Obviously, more people loved Eat, Pray, Love than hated it, but for those that found you a very grating narrator—how do you try to convince them to read your fiction, which is so very different? Like, I told my sister I was reading The Signature of All Things and enjoying it, and her response was, "The barrier for entry for me to read that is so high. I find her insufferable."
What am I going to do about that? Call your sister and tell her to read it? I don't think there's anything I can do about that.

Well, I just wondering if there was any kind of marketing effort to the effect of, "Even if you hated Eat, Pray, Love, you should still check out Elizabeth Gilbert's new novel because it's totally different."
No, I would assume they're doing the opposite—trying to reach the 10 million readers of Eat, Pray, Love and convince them to buy a novel. I think it's extremely unlikely that The Signature of All Things will reach 10 million fans. I mean, it's crazy that happened in the first place. But you know, I'm a very content writer. I'm happy with my work and with the audience it reaches.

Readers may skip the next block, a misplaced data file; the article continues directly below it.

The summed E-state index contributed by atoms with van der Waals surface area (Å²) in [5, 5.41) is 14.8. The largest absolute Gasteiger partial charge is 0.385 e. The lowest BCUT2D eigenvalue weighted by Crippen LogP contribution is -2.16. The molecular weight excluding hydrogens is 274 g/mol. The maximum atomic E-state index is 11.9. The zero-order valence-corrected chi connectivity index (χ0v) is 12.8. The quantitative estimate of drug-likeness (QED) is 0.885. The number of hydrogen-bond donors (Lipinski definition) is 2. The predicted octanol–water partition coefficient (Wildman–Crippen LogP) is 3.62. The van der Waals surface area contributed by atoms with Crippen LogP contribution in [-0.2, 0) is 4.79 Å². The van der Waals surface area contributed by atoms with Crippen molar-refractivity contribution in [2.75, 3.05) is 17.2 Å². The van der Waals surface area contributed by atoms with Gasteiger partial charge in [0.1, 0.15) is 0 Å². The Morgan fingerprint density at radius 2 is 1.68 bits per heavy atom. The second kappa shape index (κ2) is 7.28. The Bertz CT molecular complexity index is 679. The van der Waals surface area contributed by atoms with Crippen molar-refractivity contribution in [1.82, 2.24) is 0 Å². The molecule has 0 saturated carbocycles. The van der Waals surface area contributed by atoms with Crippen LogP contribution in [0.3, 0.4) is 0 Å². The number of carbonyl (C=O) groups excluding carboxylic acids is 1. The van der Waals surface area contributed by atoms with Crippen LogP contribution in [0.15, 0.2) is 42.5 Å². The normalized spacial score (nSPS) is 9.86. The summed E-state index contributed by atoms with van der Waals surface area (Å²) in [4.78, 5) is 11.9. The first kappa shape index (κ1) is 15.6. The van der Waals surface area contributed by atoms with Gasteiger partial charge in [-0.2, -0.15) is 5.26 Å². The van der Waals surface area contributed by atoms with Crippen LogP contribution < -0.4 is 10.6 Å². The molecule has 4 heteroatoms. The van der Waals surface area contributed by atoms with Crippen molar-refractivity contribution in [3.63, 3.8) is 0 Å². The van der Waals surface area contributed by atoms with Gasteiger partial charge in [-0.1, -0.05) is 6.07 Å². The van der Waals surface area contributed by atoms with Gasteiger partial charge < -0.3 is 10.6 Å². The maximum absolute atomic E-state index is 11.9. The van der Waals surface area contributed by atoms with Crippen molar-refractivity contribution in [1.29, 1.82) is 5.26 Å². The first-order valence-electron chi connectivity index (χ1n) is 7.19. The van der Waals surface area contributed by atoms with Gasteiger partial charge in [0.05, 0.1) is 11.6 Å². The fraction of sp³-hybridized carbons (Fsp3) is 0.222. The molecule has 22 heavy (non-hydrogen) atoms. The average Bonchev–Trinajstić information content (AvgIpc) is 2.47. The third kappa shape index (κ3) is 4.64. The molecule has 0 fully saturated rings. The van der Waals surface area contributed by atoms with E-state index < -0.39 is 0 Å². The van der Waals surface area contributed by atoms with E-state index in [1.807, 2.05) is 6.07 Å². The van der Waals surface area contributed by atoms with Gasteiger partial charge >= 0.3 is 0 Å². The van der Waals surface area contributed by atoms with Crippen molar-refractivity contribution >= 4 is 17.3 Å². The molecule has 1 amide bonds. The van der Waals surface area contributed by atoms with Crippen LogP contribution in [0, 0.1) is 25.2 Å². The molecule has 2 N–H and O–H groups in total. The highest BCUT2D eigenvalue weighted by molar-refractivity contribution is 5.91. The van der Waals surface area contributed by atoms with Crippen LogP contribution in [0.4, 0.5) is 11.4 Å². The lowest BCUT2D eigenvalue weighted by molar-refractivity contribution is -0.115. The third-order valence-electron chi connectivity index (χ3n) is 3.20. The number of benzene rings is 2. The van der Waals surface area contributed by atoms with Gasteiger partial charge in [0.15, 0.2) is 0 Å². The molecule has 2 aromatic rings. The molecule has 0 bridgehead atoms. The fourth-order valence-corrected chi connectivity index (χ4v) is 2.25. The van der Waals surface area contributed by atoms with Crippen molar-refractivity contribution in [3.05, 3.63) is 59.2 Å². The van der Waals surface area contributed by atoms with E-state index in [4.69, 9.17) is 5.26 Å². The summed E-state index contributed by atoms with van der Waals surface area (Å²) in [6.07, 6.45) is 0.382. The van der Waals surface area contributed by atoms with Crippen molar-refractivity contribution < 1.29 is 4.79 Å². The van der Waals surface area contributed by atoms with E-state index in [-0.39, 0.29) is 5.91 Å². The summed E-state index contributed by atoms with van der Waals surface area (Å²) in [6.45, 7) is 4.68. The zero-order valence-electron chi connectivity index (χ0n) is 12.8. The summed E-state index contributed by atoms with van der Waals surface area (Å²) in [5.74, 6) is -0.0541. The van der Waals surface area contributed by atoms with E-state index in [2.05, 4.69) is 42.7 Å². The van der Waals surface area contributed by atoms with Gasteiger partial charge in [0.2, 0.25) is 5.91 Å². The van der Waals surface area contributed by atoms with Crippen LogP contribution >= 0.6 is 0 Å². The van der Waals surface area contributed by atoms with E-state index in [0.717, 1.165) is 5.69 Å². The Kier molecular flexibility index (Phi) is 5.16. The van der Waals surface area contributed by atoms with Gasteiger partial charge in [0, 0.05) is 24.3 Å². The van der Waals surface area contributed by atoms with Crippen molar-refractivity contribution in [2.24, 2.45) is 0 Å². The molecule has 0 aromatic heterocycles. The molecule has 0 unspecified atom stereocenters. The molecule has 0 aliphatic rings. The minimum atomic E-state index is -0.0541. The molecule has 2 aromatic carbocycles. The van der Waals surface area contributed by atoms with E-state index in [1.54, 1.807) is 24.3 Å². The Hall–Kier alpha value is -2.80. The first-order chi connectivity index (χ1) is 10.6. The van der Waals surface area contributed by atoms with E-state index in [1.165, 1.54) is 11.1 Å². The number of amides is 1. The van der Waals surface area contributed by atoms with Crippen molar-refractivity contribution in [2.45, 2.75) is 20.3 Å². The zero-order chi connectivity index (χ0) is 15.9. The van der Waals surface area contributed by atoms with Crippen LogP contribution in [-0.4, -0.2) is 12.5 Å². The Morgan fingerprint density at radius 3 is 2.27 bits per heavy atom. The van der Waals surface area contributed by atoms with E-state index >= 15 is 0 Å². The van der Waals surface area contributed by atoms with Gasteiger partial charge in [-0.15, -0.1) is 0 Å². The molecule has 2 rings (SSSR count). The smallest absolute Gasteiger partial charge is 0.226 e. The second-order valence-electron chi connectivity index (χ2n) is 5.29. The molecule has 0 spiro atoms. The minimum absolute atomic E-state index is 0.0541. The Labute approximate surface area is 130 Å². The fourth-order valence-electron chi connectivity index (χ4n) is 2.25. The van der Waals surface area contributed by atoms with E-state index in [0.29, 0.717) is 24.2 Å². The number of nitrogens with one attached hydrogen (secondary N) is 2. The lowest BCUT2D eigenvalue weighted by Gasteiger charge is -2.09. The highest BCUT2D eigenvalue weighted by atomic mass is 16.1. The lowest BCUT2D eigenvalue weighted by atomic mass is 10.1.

You were a writer-in-residence at the University of Tennessee during part of the time you were writing Eat, Pray, Love, and living at the old St. Oliver hotel. How conducive was living in Knoxville to your writing?
It was fantastic at that moment. I was really grateful because I had no plans, and I had just come back from traveling and my friend Michael Knight offered me this position, and it was a wonderful place to land. I had written the first draft of Eat, Pray, Love at a writer's colony, but all the editing was done at the St. Oliver. And it was fun to teach students. I'd never taught before, and I've never taught since, so I have very fond memories of that time.